Grotesque ‘good luck’ lamp from Roman Jerusalem – Roman talisman

Archaeologists excavating ancient tunnels below the city of Jerusalem have discovered a curious good luck charm sitting amid the stones: a 2,000-year-old oil lamp made of bronze and shaped like half of a grotesque human face.

The object was intentionally buried in the foundations of a building dating to the city’s Roman period (approximately 63 B.C. to A.D. 300), following the destruction of the city and the Second Temple (a Jewish holy site) by Roman forces in A.D. 70. The lamp may have been cached in the building’s foundation as a sort of ritual good luck charm, the researchers said.

The 2000-year-old oil lamp is shaped like half a human face. (Image credit: Eliyahu Yanai, City of David)

“Foundation deposits (offerings) were prevalent in the ancient world, and were intended for luck, and to ensure the continued existence of the building and its occupants,” archaeologists Yuval Baruch and Ari Levy, of the Israel Antiquities Authority, said in a statement.

“They were usually buried under the floors of buildings or foundations.”

The lamp is impeccably preserved, with its original wick still inside. It was likely made by a Roman metal artist and features a common grotesque motif reminiscent of Roman theater masks, the researchers said. The tip of the lamp is shaped like a crescent moon, while the handle is molded like an acanthus leaf. No other object like this has ever been found in Jerusalem, and its discovery raises a number of questions, the researchers said.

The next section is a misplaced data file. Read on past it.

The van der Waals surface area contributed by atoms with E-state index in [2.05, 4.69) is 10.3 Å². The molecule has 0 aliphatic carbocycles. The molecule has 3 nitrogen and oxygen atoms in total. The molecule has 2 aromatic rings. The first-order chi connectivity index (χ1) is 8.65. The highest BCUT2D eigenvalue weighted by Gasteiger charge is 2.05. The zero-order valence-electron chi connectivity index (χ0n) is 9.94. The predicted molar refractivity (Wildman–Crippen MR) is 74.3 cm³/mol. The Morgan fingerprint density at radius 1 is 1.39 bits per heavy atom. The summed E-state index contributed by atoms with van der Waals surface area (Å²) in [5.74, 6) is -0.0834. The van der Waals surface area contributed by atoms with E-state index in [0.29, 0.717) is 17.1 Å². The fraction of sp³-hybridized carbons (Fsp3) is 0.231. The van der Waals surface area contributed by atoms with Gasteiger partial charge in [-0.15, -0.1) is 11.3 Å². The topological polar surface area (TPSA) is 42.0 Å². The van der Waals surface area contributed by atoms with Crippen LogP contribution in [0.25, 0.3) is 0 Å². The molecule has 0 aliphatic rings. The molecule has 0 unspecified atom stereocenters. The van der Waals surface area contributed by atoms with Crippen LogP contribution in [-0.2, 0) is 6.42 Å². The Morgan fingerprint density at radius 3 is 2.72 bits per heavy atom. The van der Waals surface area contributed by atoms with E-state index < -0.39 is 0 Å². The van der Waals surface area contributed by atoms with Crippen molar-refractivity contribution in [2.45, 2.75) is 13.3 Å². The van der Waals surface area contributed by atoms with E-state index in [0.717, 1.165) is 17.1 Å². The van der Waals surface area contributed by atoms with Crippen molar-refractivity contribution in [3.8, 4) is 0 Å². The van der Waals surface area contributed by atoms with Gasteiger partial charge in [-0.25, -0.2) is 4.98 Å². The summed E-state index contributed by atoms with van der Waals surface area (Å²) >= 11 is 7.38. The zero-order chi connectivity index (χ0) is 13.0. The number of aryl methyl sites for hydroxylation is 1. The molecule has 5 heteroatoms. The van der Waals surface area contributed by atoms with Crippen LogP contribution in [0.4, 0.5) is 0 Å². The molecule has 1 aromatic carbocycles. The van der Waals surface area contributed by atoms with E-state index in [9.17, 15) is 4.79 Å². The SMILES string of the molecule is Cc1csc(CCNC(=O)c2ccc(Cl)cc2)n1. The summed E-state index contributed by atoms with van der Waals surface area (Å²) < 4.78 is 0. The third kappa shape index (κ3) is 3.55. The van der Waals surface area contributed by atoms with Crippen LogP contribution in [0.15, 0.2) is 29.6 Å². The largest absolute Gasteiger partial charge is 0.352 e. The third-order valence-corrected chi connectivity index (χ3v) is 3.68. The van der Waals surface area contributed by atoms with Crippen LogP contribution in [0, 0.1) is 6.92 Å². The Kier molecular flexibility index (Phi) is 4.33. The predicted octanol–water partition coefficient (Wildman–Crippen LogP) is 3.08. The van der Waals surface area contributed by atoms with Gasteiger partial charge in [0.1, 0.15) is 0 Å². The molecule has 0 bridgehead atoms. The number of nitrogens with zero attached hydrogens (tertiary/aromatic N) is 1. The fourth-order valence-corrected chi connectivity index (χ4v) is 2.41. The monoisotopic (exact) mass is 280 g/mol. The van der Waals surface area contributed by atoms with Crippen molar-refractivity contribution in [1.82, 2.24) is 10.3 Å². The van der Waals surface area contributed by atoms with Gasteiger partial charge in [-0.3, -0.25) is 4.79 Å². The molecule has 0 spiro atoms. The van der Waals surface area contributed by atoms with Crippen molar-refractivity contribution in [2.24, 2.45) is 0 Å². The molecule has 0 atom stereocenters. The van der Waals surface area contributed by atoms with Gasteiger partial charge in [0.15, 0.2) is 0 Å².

Half of the rare lamp. Until now, only a few of these lamps have been discovered throughout the entire world. (Image credit: Dafna Gazit, Israel Antiquities Authority)

For example, what was so special about this building that it needed a good luck blessing in the first place? According to the researchers, it may have something to do with the building’s location, right on top of an ancient thoroughfare known as the Pilgrimage Road — a late-Roman street connecting Jerusalem’s Temple Mount to the Pool of Siloam, a rock-cut pool near the city gates, which served as a starting point for many pilgrims. The lamp’s presence here “demonstrates the importance of the area even after the destruction of the Second Temple,” the researchers said.

The other big question is why the lamp is seemingly sheared in half. Was it meant to rest against a flat surface, such as a wall, or is there an identical twin lamp out there somewhere designed to complete the face?

A clue came a week after the lamp’s discovery, when researchers from Hungary reported that they found a similar lamp — made from bronze and featuring half of a grotesque face — in Budapest in 2012. Photos of the Hungarian lamp shared with The Times of Israel seem to match the Jerusalem lamp perfectly, with one lamp showing the left-hand side of the figure’s face and the other lamp showing the right side.

According to the Hungarian team, their lamp even has a small rectangular slot on its flat side, as if another piece is meant to connect to it there. The Jerusalem lamp, meanwhile, has a small, protruding ridge in approximately the same spot.

Are these lamps, separated by thousands of miles, two halves of the same whole? The researchers hope to find out, possibly by making 3D-printed models of the objects to share with their counterparts for analysis. The archaeologists may soon find out how lucky their lamps really are.

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